Total will begin a tender offer for up to 60% of SunPower's class A and class B shares at a price of $23.25 a share, a 46% percent premium over the April 27 closing price of SunPower's A shares and a 49% premium over the closing price of the B shares.
SunPower shares soared by 35% on Friday, from a Thursday closing share price of $16.21, to $22.07 -- though still short of the Total offer which values SunPower shares at $23.25.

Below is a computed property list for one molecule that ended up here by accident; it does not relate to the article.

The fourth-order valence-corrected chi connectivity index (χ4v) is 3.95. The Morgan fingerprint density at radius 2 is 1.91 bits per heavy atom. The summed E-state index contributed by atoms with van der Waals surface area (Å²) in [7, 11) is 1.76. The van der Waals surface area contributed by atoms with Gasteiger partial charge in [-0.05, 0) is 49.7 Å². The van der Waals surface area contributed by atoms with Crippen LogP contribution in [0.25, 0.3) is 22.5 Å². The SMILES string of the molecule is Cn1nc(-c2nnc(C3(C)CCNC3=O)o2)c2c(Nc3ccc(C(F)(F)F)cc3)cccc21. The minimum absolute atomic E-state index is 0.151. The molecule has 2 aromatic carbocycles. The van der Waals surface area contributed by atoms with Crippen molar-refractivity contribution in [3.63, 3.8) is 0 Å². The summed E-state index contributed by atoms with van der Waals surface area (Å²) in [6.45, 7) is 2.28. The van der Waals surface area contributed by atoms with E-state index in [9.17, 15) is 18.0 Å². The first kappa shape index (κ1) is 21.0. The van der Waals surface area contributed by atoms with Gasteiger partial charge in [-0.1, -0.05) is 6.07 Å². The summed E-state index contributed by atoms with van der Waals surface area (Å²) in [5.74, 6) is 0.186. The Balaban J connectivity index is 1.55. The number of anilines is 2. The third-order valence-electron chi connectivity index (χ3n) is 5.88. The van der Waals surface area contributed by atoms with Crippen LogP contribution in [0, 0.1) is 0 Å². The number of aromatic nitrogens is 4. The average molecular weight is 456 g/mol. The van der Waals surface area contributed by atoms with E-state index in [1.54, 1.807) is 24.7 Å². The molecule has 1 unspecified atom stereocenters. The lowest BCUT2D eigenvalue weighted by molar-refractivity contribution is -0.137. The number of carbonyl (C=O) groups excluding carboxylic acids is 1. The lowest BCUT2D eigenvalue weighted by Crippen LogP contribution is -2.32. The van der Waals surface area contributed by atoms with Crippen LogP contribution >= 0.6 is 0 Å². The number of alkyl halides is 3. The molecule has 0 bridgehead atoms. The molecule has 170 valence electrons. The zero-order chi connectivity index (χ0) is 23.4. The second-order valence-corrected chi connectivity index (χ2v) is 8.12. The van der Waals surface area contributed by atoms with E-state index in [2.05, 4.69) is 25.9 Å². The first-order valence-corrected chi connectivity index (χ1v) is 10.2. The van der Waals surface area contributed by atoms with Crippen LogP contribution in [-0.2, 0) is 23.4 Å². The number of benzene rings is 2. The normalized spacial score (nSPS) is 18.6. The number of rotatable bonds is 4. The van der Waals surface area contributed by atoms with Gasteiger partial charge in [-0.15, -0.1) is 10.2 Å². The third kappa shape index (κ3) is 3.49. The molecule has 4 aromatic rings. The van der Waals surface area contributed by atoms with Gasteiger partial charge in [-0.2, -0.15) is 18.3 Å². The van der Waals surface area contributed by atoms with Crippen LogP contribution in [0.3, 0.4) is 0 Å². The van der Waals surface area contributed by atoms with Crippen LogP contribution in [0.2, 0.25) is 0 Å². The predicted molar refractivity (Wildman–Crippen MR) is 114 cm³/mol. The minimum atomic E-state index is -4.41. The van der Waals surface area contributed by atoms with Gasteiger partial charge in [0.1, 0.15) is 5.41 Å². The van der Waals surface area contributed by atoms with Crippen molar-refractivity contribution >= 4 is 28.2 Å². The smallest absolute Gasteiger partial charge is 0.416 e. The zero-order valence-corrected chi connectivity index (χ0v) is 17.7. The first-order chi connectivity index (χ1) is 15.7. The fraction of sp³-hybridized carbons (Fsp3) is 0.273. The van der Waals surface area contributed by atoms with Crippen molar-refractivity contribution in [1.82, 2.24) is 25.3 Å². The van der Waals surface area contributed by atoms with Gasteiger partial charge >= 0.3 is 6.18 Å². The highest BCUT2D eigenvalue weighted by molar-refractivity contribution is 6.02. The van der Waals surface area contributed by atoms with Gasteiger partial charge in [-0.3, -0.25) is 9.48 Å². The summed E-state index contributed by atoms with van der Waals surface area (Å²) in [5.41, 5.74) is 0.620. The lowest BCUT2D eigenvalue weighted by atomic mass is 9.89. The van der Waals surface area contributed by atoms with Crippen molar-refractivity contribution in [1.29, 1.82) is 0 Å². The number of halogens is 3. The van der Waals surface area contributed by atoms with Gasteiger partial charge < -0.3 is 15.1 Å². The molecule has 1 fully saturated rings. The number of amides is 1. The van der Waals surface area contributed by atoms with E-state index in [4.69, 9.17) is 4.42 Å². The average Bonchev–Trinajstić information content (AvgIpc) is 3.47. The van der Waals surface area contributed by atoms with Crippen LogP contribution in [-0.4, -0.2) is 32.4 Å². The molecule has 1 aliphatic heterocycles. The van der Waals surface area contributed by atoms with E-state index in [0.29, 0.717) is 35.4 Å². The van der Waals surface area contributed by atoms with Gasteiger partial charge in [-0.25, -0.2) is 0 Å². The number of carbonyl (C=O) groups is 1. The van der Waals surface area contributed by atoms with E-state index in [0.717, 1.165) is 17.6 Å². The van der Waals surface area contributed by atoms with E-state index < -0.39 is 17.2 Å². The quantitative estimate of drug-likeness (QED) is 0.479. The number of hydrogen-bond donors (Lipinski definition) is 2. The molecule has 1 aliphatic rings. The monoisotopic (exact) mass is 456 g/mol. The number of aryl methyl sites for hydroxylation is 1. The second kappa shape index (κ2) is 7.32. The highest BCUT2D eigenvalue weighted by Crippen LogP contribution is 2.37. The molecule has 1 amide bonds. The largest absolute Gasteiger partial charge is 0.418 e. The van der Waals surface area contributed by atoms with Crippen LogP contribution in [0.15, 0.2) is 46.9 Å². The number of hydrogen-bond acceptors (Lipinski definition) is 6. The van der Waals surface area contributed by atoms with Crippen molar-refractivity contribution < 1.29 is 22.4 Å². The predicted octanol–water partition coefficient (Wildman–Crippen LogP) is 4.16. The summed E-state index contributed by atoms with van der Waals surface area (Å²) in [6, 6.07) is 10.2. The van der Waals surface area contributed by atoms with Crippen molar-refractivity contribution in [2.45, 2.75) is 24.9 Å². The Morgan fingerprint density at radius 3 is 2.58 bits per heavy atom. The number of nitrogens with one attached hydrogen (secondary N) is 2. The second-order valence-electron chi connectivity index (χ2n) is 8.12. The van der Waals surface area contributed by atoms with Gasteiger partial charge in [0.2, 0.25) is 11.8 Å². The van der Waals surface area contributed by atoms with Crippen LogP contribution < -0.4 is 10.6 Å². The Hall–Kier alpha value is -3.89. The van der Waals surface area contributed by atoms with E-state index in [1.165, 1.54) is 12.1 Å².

SunPower officials described the deal as a transformational investment that will help fund projects across the board from the largest utility scale deals to smaller commercial and residential projects as it seeks to install as much as 10 gigawatts of solar over the next half decade. SunPower pointed to Total's credit strength and financing relationships across a global footprint of 130 countries.Of course, the deal could spark the proverbial wave of consolidation across the solar sector, analysts predict. Furthermore, for a sector of publicly traded stocks that has suffered from an existential crisis founded on endless cycles of subsidy risk from key European markets, the Total deal was viewed as a major endorsement for solar stocks, at a time when solar stocks are once again facing weak market conditions. Case in point, in a negative footnote to the big Total news, was SunPower's forecast of first-quarter earnings of 15 cents a share, the low-end of its previous guidance and below Wall Street's consensus view of 19 cents. SunPower sees revenue of $450 million in the first quarter, shy of the average analysts' view of $510 million. The huge premium offered by Total for SunPower shares comes after a one-year period during which SunPower shares have been close to flat in trading. SunPower went public in 2005 and in its first day of trading rose from its IPO price of $18 to above $25, compared to the $23.25 offered by Total for a 60% stake. SunPower shares rose as high as $130 in 2007, and were still trading at the $40 mark at the outset of 2009 before declining to the current range, which over the past year saw SunPower shares move as low as $10 and as high as $20. Shares of the largest solar companies, including the U.S. companies First Solar (FSLR) and MEMC Electronic Materials (WFR), which both have big project businesses like SunPower, rose by 7% after the close. By Friday, MEMC was still up by 6.4% but First Solar, the most richly valued company in the solar sector, only gained 1%. The Chinese solar leaders Yingli Green Energy (YGE), Trina Solar (TSL), and Suntech Power (STP), also shot up quickly after the closing bell by between 5% and 7% on Thursday, but by Friday the gains were smaller than some second-tier Chinese solar stocks, like Hanwha SolarOne (HSOL) and China Sunergy (CSUN). Right after the SunPower deal was announced there was likely short-covering, and some of the second-tier Chinese solar stocks, at valuations as low as 5 times earnings, were likely to receive a bump on the premium Total is paying for a solar company, yet there may be more to the sustained gained in MEMC and Hanwha SolarOne than just cheap valuations. Chinese solar cell vendor JA Solar (JASO) rose by more than 6% on Friday, and analysts noted that JA Solar is one of the most highly shorted names in the solar sector as a percentage of its float -- more than 28 million shares short, according to the latest Nasdaq data, of an 83 million float share total. The move up in solar stocks and big move up in JA Solar reflects the fact that shorts see "Big Oil" coming in to the solar sector and that has increased the takeout risk, leading to short-covering. The euphoria across solar from the SunPower deal led Jefferies analyst Jesse Pichel to coin a new term: PV Oil Equivalent (PVOE). Integrated oil and gas companies may be encouraged to acquire PV companies. For investors grappling with the implications of the SunPower deal, and not yet able to comprehend PVOE, here are five ways to think about trading solar in the wake of the surprise wedding between Big Oil and SunPower.
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